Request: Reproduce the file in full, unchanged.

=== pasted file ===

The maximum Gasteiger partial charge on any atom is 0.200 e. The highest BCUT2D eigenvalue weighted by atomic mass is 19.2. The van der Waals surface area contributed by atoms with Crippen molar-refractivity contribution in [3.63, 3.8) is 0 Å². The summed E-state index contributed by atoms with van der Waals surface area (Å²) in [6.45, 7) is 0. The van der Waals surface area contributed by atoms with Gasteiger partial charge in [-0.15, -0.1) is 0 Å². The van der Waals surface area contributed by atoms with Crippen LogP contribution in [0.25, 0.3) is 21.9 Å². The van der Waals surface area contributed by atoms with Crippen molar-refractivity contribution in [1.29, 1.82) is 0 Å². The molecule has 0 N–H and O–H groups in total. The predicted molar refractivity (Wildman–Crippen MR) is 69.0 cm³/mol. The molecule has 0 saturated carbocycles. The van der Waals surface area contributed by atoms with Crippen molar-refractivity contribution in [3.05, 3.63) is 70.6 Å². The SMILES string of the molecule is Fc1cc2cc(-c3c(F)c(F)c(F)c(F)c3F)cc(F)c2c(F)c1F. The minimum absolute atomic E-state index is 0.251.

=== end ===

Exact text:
The maximum Gasteiger partial charge on any atom is 0.200 e. The highest BCUT2D eigenvalue weighted by atomic mass is 19.2. The van der Waals surface area contributed by atoms with Crippen molar-refractivity contribution in [3.63, 3.8) is 0 Å². The summed E-state index contributed by atoms with van der Waals surface area (Å²) in [6.45, 7) is 0. The van der Waals surface area contributed by atoms with Gasteiger partial charge in [-0.15, -0.1) is 0 Å². The van der Waals surface area contributed by atoms with Crippen LogP contribution in [0.25, 0.3) is 21.9 Å². The van der Waals surface area contributed by atoms with Crippen molar-refractivity contribution in [1.29, 1.82) is 0 Å². The molecule has 0 N–H and O–H groups in total. The predicted molar refractivity (Wildman–Crippen MR) is 69.0 cm³/mol. The molecule has 0 saturated carbocycles. The van der Waals surface area contributed by atoms with Crippen molar-refractivity contribution in [3.05, 3.63) is 70.6 Å². The SMILES string of the molecule is Fc1cc2cc(-c3c(F)c(F)c(F)c(F)c3F)cc(F)c2c(F)c1F. The minimum absolute atomic E-state index is 0.251.